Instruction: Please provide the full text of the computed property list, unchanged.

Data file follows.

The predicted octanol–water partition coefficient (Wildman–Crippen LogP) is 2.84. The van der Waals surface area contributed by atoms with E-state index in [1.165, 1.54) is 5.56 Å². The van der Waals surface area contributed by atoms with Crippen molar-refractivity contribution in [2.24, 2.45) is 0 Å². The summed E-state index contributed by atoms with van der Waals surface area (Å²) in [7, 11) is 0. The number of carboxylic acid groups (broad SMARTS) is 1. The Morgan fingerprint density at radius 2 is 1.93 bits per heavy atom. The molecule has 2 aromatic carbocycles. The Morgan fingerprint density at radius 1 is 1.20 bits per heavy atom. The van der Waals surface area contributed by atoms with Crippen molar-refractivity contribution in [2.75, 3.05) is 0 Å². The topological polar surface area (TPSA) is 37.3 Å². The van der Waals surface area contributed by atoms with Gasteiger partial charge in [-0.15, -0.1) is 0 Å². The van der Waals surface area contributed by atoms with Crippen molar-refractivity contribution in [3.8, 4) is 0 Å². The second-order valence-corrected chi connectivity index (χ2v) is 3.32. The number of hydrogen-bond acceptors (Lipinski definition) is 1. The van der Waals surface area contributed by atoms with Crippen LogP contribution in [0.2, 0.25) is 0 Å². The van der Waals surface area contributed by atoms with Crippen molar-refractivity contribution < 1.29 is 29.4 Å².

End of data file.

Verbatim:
The predicted octanol–water partition coefficient (Wildman–Crippen LogP) is 2.84. The van der Waals surface area contributed by atoms with E-state index in [1.165, 1.54) is 5.56 Å². The van der Waals surface area contributed by atoms with Crippen molar-refractivity contribution in [2.24, 2.45) is 0 Å². The summed E-state index contributed by atoms with van der Waals surface area (Å²) in [7, 11) is 0. The number of carboxylic acid groups (broad SMARTS) is 1. The Morgan fingerprint density at radius 2 is 1.93 bits per heavy atom. The molecule has 2 aromatic carbocycles. The Morgan fingerprint density at radius 1 is 1.20 bits per heavy atom. The van der Waals surface area contributed by atoms with Crippen molar-refractivity contribution in [2.75, 3.05) is 0 Å². The topological polar surface area (TPSA) is 37.3 Å². The van der Waals surface area contributed by atoms with Gasteiger partial charge in [-0.15, -0.1) is 0 Å². The van der Waals surface area contributed by atoms with Crippen molar-refractivity contribution in [3.8, 4) is 0 Å². The second-order valence-corrected chi connectivity index (χ2v) is 3.32. The number of hydrogen-bond acceptors (Lipinski definition) is 1. The van der Waals surface area contributed by atoms with Crippen LogP contribution in [0.2, 0.25) is 0 Å². The van der Waals surface area contributed by atoms with Crippen molar-refractivity contribution < 1.29 is 29.4 Å².